Britain Pulling Out Of Europe Could Affect Canadian Economy.
June 21, 2016
It may seem unthinkable that a foreign country considering to leave the European Union could have any affect on Canadians but the impact it will have is undeniable.
Last week the Canadian dollar, stocks and oil drooped as polls showed Brexit increasingly likely. Yesterday markets surged after reports it was leaning the other way.
The BBC radio show Dead Ringers has been having a grand time, playing up the conflict between conservative old-timers who want to keep Britain British and the youngsters who don't care and won't vote.
British pollster Peter Kellner in an opinion piece said on Thursday "Anybody who says they know for sure how Britain will vote next week is either a fool or a liar, and possibly both"
Fear of a British departure from Europe has already hurt Canadians. Market traders are making profits by gambling on the sudden rise and fall in the loonie, commodities and stocks.
Fear of single events that cause volatility is by definition short-term. The theory goes that once the vote has happened, Canadian markets will readjust to the new reality. But the potential wider impact of Brexit on the Canadian economy is very real. Bank of Canada governor Stephen Poloz has warned that unexpected global events can destabilize a weakened Canadian economy, like a cracked tree in your backyard. "If the right storm comes along and knocks it onto your neighbour's house, you've got a problem," said Poloz.
Line ups of Canadians warning of the impact a Brexit could have on Canadas trade was joined by Canada's leading diplomat in Britain, High Commissioner Gordon Campbell,
Campbell warned that Brexit would cause a "generational impact" on the world's economies, wiping out thousands of Canadian jobs and possibly wrecking the Canada-EU trade deal.
Mark Carney the Canadian head of Britain's central bank, says a vote for separation from Europe would lead to recession. Canada has close business ties with Britain, with cross-ownership of companies and direct and indirect investment in each other's countries. Britain has used Canada as a jumping-off point for the United States. Even more so, Canada uses Britain as a convenient bridge to Europe. Canadian financial companies and law firms are embedded in the City of London, currently the financial hub for European bond trading, mergers and acquisitions, derivative, currency trading and stock issues. It remains completely uncertain how withdrawing from Europe would affect that financial community. Indeed, it may be in Europe's interests to keep the City of London thriving.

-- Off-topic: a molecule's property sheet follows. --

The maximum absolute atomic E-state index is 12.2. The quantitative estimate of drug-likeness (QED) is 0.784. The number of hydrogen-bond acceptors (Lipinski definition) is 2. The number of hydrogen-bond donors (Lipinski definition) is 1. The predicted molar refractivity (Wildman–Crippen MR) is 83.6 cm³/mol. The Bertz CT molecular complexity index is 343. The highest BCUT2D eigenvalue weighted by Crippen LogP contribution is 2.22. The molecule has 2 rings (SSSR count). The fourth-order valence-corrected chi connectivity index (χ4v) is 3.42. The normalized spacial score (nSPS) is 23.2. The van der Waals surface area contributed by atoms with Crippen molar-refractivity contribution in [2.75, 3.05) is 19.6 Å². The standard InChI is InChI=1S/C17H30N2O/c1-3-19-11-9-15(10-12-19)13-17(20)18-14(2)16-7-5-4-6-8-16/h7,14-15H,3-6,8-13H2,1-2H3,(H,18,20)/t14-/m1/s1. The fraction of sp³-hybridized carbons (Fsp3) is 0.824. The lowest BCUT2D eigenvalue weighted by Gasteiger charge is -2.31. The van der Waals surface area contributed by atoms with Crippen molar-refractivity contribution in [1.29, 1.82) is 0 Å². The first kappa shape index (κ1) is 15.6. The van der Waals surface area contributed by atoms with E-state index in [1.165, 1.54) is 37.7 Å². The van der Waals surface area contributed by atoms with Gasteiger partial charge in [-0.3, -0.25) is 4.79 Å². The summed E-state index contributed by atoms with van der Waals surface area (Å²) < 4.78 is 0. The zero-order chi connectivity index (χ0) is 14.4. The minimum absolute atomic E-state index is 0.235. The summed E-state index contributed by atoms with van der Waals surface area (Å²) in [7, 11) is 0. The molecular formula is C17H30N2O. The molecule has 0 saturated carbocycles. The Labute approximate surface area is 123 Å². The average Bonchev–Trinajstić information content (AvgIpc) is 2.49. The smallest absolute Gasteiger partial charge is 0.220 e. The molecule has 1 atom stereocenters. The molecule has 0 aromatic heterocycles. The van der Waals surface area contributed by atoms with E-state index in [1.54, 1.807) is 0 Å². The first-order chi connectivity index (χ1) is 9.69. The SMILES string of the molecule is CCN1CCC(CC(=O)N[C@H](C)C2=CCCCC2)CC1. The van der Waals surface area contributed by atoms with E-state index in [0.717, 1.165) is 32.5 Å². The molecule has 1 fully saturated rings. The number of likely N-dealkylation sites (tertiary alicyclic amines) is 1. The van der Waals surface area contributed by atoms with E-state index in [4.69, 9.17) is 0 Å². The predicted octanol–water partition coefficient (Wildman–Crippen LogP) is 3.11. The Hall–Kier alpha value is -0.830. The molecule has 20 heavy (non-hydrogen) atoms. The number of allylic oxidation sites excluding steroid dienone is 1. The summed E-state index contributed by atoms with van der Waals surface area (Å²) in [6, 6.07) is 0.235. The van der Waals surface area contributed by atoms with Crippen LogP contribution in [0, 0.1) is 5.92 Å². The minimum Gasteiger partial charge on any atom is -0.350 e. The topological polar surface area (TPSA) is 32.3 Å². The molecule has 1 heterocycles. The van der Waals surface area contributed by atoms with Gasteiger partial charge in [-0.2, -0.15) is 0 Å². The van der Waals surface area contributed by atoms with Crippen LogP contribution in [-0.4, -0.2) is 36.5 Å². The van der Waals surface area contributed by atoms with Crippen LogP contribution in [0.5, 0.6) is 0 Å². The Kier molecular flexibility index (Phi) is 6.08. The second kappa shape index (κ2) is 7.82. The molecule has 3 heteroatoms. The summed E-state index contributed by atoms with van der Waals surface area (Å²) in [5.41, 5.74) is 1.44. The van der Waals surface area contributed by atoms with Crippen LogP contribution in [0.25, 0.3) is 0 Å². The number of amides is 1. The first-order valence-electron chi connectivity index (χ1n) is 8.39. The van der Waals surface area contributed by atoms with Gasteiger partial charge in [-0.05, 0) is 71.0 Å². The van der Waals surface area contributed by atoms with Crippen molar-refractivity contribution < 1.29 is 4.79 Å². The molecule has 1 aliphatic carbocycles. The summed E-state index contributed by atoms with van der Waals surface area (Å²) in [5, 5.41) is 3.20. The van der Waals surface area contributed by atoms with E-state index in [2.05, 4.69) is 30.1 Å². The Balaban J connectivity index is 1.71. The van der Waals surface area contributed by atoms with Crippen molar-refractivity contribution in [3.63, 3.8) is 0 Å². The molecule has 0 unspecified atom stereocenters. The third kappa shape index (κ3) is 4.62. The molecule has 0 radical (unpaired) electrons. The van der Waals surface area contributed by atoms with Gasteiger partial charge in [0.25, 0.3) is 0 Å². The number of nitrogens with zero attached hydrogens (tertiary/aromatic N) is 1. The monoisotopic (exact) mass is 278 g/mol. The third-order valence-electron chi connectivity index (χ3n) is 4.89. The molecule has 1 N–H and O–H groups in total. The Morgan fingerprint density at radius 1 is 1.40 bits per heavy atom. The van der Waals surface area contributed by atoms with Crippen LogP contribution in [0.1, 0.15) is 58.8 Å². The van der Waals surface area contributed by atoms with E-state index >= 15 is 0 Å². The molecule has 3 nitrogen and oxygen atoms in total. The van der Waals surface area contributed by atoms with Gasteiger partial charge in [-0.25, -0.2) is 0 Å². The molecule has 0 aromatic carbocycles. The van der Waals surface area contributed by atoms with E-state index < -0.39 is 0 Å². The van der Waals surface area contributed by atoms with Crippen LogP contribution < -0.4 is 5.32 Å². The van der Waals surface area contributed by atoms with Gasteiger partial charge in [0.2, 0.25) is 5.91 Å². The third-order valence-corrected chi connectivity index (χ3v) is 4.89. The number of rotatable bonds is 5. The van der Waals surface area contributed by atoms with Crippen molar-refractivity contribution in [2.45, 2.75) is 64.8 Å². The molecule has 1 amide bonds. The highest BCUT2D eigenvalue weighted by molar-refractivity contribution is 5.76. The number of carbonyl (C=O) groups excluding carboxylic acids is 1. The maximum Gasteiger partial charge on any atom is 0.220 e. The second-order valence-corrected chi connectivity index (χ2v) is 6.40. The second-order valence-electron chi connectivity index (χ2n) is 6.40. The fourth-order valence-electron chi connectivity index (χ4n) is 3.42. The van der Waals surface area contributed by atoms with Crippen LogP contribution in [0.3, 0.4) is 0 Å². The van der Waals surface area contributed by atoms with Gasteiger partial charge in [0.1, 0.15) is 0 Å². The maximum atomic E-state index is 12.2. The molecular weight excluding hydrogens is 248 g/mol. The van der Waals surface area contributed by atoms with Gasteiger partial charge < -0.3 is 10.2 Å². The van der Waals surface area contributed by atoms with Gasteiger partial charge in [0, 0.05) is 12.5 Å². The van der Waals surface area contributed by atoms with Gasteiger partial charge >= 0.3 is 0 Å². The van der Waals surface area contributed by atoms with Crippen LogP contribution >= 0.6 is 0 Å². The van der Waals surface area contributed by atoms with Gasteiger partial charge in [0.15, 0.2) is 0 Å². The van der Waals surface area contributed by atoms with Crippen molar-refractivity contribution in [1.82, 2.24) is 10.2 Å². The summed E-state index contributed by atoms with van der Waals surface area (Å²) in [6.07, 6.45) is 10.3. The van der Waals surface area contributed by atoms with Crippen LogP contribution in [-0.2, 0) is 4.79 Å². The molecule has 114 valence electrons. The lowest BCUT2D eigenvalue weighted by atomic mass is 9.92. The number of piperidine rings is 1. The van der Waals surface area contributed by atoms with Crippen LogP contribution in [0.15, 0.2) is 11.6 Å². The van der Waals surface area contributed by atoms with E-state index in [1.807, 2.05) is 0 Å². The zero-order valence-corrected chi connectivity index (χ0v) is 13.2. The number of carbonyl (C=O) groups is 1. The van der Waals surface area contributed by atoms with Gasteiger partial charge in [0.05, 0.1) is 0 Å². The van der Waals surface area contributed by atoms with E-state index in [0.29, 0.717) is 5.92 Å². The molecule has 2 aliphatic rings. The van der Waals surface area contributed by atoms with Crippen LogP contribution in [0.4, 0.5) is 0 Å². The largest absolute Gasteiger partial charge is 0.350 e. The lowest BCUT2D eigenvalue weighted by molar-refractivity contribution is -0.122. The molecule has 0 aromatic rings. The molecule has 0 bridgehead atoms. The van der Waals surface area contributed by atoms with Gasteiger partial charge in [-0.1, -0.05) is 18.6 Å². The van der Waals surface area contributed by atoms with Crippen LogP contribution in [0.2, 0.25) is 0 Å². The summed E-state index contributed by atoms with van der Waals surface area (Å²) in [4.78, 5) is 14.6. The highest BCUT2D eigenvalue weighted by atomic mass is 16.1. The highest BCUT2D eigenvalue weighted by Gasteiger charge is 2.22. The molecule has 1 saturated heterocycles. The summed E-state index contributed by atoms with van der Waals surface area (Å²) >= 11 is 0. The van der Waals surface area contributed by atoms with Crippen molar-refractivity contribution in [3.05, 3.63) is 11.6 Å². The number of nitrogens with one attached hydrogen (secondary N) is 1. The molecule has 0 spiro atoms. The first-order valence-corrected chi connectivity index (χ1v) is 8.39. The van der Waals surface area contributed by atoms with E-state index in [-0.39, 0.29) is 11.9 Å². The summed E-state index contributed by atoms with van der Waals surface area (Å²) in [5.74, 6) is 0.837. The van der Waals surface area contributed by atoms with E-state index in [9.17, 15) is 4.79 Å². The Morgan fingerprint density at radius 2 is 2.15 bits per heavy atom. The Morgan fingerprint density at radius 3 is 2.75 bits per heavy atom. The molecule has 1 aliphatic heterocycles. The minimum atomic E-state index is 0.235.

In a globalized world, there is no reason Canadian companies dealing with Europe could not reorganize their links, bypassing London where necessary, even retaining the English-language advantage by moving to Ireland, which remains a firm EU member.
But such reorganizations are expensive. Dealing with different rules in Britain and Europe would be a step backward, increasing administrative costs. Perhaps worse, the withdrawal of Britain could have wider implications for the entire continent.
Maybe this time the polls are right and none of us has anything to worry about. We will just have to see in the coming days. Voters are set to hit the polls Thursday June 23
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